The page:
Matthew Harvey has published an edition of The Talk Around Chambers. In it he discusses Fraud and Impecuniosity before the High Court. The edition is extracted below.
There have been few commercial judgments in the High Court this year. But there are two unusual cases worth looking at.
The first concerns the courts’ power to set aside judgments for fraud. The second is about a court’s discretion to stay a proceeding where an impecunious plaintiff has breached costs orders.
In Clone Pty Ltd v Players Pty Ltd (in liq) the trial question was whether, upon termination of a lease of gaming premises, the tenant had to transfer the gaming licences to the lessor for nothing or a market price. The original lease had not been discovered but there were multiple copies. The copies showed a line through particular words which, arguably, supported the landlord’s interpretation. The tenant’s solicitors produced only some of the copies but were aware of other copies, all of which contained the line.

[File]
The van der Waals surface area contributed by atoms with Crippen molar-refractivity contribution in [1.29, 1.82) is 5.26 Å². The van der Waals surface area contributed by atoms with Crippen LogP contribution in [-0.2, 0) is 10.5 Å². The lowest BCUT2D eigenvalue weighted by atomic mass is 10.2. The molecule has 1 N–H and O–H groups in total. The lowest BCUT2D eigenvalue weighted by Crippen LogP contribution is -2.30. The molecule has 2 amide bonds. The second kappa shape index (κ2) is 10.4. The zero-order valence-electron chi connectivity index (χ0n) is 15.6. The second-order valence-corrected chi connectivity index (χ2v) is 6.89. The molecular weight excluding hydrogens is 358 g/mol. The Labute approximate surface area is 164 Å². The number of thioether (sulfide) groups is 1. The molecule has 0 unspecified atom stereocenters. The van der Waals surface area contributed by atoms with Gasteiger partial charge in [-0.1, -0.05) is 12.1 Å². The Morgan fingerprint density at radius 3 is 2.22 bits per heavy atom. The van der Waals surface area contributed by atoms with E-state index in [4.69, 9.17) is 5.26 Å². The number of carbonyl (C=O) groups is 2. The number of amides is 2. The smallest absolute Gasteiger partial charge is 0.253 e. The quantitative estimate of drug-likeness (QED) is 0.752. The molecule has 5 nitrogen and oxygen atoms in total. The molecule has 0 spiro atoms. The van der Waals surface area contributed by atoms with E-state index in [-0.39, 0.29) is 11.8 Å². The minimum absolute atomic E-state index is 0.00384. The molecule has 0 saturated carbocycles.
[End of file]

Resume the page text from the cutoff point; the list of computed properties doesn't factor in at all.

At trial, the tenant’s interpretation was favoured. Subsequently, the landlord became aware of the other copies. It successfully applied to have the judgment set aside on ground that the tenant’s solicitors had engaged in misconduct. The tenant appealed, saying that the judgment could only be overturned where there was fraud.
The High Court unanimously agreed, holding that actual fraud had to be proved in order to set aside a judgment. The joint judgment at  –  contains an interesting and useful analysis of the courts’ power to set aside perfected judgments.
In Rosenblit v Vainer, on his third attempt, the appellant obtained leave to amend his statement of claim. But his success was short lived. Leave was granted but the proceeding was stayed until he paid orders for costs made against him in the previous, unsuccessful applications. Since the appellant was impecunious, his proceeding had ground to a halt with little or no prospect of advancing further.
Despite failing in appeals to a single judge and then to the Court of Appeal, the appellant struck the most remarkable success in the High Court. Unanimously, their Honours held that the discretion to order a stay in these circumstances miscarried because there was no consideration of the fact that the stay would have the effect of permanently halting the proceeding. There was an insufficientbasis for the stay.
I’m not entirely convinced by the High Court’s reasoning in this one. I suppose it shows that sometimes persistence pays off.
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